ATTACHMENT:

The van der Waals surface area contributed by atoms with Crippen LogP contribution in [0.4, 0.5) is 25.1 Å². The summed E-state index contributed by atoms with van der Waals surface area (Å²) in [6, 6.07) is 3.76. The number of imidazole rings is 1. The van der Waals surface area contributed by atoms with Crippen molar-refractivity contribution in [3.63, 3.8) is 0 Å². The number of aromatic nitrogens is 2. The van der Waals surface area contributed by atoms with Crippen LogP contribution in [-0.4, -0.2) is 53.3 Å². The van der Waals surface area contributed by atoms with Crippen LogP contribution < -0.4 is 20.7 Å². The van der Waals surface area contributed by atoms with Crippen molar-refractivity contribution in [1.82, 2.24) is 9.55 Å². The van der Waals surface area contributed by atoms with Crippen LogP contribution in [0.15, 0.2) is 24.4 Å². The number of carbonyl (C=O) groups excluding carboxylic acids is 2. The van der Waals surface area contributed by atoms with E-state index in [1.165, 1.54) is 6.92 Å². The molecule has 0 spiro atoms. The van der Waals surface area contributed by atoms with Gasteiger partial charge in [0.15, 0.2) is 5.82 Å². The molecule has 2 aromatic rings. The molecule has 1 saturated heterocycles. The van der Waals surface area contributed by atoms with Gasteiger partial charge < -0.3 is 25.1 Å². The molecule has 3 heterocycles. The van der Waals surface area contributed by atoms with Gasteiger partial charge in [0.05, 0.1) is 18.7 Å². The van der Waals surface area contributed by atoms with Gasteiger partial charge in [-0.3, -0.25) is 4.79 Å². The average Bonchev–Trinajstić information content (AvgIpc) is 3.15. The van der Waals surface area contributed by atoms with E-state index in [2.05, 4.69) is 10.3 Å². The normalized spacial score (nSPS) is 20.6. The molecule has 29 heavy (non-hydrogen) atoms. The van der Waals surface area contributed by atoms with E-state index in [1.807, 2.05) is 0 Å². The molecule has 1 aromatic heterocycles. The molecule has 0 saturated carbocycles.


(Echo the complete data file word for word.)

The van der Waals surface area contributed by atoms with Crippen LogP contribution in [0.4, 0.5) is 25.1 Å². The summed E-state index contributed by atoms with van der Waals surface area (Å²) in [6, 6.07) is 3.76. The number of imidazole rings is 1. The van der Waals surface area contributed by atoms with Crippen molar-refractivity contribution in [3.63, 3.8) is 0 Å². The number of aromatic nitrogens is 2. The van der Waals surface area contributed by atoms with Crippen LogP contribution in [-0.4, -0.2) is 53.3 Å². The van der Waals surface area contributed by atoms with Crippen LogP contribution < -0.4 is 20.7 Å². The van der Waals surface area contributed by atoms with Crippen molar-refractivity contribution in [1.82, 2.24) is 9.55 Å². The van der Waals surface area contributed by atoms with Crippen LogP contribution in [0.15, 0.2) is 24.4 Å². The number of carbonyl (C=O) groups excluding carboxylic acids is 2. The van der Waals surface area contributed by atoms with E-state index in [1.165, 1.54) is 6.92 Å². The molecule has 0 spiro atoms. The van der Waals surface area contributed by atoms with Gasteiger partial charge in [0.15, 0.2) is 5.82 Å². The molecule has 2 aromatic rings. The molecule has 1 saturated heterocycles. The van der Waals surface area contributed by atoms with Gasteiger partial charge < -0.3 is 25.1 Å². The molecule has 3 heterocycles. The van der Waals surface area contributed by atoms with Gasteiger partial charge in [0.05, 0.1) is 18.7 Å². The van der Waals surface area contributed by atoms with Gasteiger partial charge in [-0.3, -0.25) is 4.79 Å². The average Bonchev–Trinajstić information content (AvgIpc) is 3.15. The van der Waals surface area contributed by atoms with E-state index in [2.05, 4.69) is 10.3 Å². The normalized spacial score (nSPS) is 20.6. The molecule has 29 heavy (non-hydrogen) atoms. The van der Waals surface area contributed by atoms with E-state index in [1.807, 2.05) is 0 Å². The molecule has 1 aromatic heterocycles. The molecule has 0 saturated carbocycles.